by Dan Mitchell
I’ve written favorably about the pro-growth policies of low-tax states such as Texas, Florida, and Tennessee, while criticizing the anti-growth policies of high-tax states such as Illinois, California, and New York.
Does that mean we should conclude that “red states” are better than “blue states”? In this video for Prager University, Steve Moore says the answer is yes.
The most persuasive part of the video is the data on people “voting with their feet” against the blue states.
There’s lots of data showing a clear relationship between the tax burden and migration patterns. Presumably for two reasons:
- People don’t like being overtaxed and thus move from high-tax states to low-tax states.
- More jobs are created in low-tax states, and people move for those employment opportunities.
There’s a debate about whether people also move because they want better weather.
I’m sure that’s somewhat true, but Steve points out in the video that California has the nation’s best climate yet also is losing taxpayers to other states.
Since we’re discussing red states vs blue states, let’s look at some excerpts from a column by Nihal Krishan of the Washington Examiner.
States run by Republican governors on average have economically outperformed states run by Democratic governors in recent months. …Overall, Democratic-run states, particularly those in the Northeast and Midwest, had larger contractions in gross domestic product than Republican-run states in the Plains and the South, according to the latest state GDP data for the second quarter of 2020, released by the Commerce Department on Friday. Of the 20 states with the smallest decrease in state GDP, 13 were run by Republican governors, while the bottom 25 states with the highest decrease in state GDP were predominantly Democratic-run states. …Republican-controlled Utah had the second-lowest unemployment rate in the country in August at 4.1%, and the second-lowest GDP drop, at just over 18% in the second quarter. Nevada, run by Democrats, had the highest unemployment rate, at 13.2%. It was closely followed by Democratic-run Rhode Island, 12.8%, and New York, 12.5%.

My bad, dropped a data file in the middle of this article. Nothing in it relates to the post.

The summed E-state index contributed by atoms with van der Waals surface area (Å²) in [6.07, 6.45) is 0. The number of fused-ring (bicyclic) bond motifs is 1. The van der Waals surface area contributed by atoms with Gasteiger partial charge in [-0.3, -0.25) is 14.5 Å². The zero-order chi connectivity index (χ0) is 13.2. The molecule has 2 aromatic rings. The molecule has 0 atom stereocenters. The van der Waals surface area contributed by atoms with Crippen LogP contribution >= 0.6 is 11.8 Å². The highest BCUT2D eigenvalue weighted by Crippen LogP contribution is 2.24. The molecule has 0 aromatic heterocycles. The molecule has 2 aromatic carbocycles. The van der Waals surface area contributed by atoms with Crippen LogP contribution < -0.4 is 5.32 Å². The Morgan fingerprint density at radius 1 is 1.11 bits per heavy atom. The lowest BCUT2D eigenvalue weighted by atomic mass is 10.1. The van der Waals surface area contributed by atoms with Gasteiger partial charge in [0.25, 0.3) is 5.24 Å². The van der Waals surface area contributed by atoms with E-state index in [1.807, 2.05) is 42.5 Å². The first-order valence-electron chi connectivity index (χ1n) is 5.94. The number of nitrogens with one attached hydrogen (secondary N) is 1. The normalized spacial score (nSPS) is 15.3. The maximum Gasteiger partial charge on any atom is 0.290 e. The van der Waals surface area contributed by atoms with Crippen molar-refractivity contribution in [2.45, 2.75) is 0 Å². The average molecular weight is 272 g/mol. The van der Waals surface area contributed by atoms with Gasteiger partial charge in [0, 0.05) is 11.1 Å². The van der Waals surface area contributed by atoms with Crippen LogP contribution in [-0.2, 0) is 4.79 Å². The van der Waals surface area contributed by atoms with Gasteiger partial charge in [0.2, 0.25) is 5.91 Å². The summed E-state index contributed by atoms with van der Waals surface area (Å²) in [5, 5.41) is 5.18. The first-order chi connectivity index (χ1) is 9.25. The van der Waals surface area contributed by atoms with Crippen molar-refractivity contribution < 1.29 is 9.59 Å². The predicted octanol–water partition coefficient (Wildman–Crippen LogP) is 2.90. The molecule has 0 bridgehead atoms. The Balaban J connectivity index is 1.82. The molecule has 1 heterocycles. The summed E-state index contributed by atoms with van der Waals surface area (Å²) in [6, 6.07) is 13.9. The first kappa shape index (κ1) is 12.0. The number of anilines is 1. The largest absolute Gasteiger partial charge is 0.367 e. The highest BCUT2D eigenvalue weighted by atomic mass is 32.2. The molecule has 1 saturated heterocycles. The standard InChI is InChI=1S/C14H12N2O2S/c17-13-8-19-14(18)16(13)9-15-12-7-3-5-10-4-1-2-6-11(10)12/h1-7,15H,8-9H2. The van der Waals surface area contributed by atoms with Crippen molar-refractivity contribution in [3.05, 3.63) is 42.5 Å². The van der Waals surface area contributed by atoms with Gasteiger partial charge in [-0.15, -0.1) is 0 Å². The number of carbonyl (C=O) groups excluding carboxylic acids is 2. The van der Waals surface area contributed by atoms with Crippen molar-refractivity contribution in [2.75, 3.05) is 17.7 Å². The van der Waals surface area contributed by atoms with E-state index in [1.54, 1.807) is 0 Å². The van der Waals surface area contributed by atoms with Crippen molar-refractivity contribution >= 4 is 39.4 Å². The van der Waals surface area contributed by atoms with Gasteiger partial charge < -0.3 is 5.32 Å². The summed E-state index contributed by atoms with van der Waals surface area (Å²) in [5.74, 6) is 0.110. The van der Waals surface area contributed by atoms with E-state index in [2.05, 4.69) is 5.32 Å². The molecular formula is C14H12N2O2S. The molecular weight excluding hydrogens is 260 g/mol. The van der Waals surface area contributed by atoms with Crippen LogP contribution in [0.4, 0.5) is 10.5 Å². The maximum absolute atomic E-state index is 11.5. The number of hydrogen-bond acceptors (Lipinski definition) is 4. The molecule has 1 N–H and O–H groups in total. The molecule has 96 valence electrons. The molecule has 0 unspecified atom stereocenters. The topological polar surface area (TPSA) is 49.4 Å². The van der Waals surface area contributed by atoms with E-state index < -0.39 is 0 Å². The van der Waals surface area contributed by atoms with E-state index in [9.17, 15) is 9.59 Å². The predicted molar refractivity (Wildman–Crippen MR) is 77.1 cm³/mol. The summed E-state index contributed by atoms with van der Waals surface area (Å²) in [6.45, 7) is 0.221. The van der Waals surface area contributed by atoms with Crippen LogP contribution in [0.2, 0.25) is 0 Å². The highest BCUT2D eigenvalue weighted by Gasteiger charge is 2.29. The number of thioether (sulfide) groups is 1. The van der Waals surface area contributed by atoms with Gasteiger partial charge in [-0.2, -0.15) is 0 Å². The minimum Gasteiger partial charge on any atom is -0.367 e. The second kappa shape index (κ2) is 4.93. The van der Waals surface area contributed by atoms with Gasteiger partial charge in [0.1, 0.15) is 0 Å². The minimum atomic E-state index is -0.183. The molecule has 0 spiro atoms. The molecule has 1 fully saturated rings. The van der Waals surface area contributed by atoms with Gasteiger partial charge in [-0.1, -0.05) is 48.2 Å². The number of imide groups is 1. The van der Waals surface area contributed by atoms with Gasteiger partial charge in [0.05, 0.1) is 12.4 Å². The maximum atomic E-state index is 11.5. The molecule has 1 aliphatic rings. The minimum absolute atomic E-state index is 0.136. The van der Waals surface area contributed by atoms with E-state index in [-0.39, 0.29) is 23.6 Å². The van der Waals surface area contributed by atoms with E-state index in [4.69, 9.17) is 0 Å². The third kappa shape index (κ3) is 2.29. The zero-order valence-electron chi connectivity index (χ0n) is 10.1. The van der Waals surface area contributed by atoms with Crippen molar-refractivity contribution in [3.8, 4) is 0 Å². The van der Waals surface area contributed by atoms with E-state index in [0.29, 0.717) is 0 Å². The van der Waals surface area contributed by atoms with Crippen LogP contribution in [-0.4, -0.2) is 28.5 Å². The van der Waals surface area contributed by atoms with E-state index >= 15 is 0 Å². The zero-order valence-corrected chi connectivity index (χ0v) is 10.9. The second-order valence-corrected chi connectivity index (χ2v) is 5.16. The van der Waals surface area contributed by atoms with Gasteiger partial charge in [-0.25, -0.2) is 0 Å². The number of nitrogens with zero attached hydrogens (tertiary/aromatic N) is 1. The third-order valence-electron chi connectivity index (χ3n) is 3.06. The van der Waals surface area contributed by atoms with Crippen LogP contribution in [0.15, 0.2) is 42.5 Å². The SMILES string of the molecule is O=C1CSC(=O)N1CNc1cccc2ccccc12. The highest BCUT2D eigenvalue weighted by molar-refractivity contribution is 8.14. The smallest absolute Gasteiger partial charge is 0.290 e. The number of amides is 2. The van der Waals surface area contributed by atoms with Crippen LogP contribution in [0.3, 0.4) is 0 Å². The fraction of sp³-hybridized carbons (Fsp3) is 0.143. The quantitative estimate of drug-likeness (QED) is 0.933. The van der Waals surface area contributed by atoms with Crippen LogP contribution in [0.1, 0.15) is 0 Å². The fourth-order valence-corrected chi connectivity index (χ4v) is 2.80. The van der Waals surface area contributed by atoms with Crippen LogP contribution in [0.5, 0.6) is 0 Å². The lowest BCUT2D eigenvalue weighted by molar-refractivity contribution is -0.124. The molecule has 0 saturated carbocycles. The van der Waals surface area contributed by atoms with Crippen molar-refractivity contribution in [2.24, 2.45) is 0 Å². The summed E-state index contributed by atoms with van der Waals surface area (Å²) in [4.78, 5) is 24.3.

Krishan notes that this short-run data is heavily impact by the coronavirus and the shutdown policies adopted by various states, so it presumably doesn’t tell us much about the overall quality (or lack thereof) of economic policy.
I wrote about some multi-year data last year (before coronavirus was a problem) and found that low-tax states were creating jobs at a significantly faster rate than high-tax states.
But even that data only covered a bit more than three years.
I prefer policy comparisons over a longer period of time since that presumably removes randomness. Indeed, when comparing California, Texas, and Kansas a few years ago, I pointed out how a five-year set of data can yield different results (and presumably less-robust and less-accurate results) than a fifteen-year set of data.
P.S. What would be best is if we had several decades of data that could be matched with rigorous long-run measures of economic freedom in various states – similar to the data I use for my convergence/divergence articles that compare nations. Sadly, we have the former, but don’t have the latter (there are very good measures of economic freedom in the various states today, but we don’t have good historical estimates).
Daniel J. Mitchell is a public policy economist in Washington. He’s been a Senior Fellow at the Cato Institute, a Senior Fellow at the Heritage Foundation, an economist for Senator Bob Packwood and the Senate Finance Committee, and a Director of Tax and Budget Policy at Citizens for a Sound Economy. His articles can be found in such publications as the Wall Street Journal, New York Times, Investor’s Business Daily, and Washington Times. Mitchell holds bachelor’s and master’s degrees in economics from the University of Georgia and a Ph.D. in economics from George Mason University. Original article can be viewed here.
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